Most Hurricane Maria evacuees will not count in Florida’s school accountability system, Education commissioner says

Puerto Rican evacuee Shamira Melendez, 4, watches "Finding Dory" on a tablet while her mom Ivana Reyes, 22, talks to representatives from local agencies at the Hispanic Outreach Center Thursday 11/2/2017. Hurricane Maria evacuees are settling into area schools and seeking services. [Jim Damaske | Times]
Puerto Rican evacuee Shamira Melendez, 4, watches "Finding Dory" on a tablet while her mom Ivana Reyes, 22, talks to representatives from local agencies at the Hispanic Outreach Center Thursday 11/2/2017. Hurricane Maria evacuees are settling into area schools and seeking services. [Jim Damaske | Times]
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Island evacuees of Hurricane Maria continue to enter Florida schools, keeping state and district officials on their toes to ensure they can meet the children's needs.

As the students work to settle in, they won't face the added pressure of having to quickly adapt to the state's academic accountability system, education commissioner Pam Stewart told the Florida Board of Education on Tuesday.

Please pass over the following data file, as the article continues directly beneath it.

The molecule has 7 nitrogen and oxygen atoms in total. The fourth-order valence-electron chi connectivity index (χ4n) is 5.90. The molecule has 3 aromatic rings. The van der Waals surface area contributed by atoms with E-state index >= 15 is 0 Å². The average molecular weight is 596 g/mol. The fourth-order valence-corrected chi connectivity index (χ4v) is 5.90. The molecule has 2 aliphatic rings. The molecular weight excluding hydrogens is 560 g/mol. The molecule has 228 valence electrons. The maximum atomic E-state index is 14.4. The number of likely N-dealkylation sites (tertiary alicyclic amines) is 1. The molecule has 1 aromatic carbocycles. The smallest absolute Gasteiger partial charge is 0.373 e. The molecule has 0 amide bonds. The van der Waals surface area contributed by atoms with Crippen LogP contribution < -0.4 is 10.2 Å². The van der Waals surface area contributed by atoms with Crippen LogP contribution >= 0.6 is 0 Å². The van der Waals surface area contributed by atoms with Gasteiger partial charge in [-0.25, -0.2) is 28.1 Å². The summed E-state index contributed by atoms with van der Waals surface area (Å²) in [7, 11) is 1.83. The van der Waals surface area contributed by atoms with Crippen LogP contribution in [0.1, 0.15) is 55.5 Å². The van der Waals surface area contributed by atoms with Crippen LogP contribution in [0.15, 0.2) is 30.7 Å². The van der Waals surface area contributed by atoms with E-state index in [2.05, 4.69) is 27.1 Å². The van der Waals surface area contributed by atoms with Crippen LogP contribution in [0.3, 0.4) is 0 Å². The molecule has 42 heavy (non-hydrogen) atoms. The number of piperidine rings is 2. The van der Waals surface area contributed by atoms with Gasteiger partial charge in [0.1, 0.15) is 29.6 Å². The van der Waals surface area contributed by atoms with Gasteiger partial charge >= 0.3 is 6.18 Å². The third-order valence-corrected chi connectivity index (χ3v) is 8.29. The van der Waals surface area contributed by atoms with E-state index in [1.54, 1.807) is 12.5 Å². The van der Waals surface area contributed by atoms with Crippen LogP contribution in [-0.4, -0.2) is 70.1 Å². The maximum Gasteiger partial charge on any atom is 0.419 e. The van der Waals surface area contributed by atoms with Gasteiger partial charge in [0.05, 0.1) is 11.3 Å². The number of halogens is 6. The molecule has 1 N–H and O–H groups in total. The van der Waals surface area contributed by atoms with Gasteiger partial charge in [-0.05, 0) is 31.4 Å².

The youngsters will take the state's year-end tests, Stewart said. But their results will not be used as part of the annual school grading system.

The federal government approved an accountability exception for these children who are English-language learners, as Stewart said almost all evacuees are, and who come from U.S. territories.

"This is helping those students, and it is helping the districts," Stewart said.

She noted that the children's proficiency scores will not be included in the reports, which are used to determine whether schools must follow strict improvement plans. The students also will not have any gains to report, as they did not attend Florida schools last year.

District superintendents should receive a department memo on this issue this week.

State Board members asked for several details about this displaced population, stressing their desire to ensure that schools have adequate space, money and staff to help.

"I'm sure they are handling it," board member Gary Chartrand said. "It's do they have the resources?"

Board chairwoman Marva Johnson noted that the state had extended emergency orders to ensure support for the students and the schools. The numbers might not be large, Johnson said, but "it's enough to care about."

Stewart reported that so far, 7,212 students from Puerto Rico and 710 from other islands had enrolled in Florida public schools. That's a statewide increase of 0.2 percent.

The counties receiving the largest numbers were Orange (1,793 students), Osceola (1,218), Miami-Dade (764) and Polk (569).

Stewart also has sent a letter to her counterpart in Puerto Rico, offering to help high school juniors and seniors from the island complete their diplomas with minimal interruption. Read the letter for more details.

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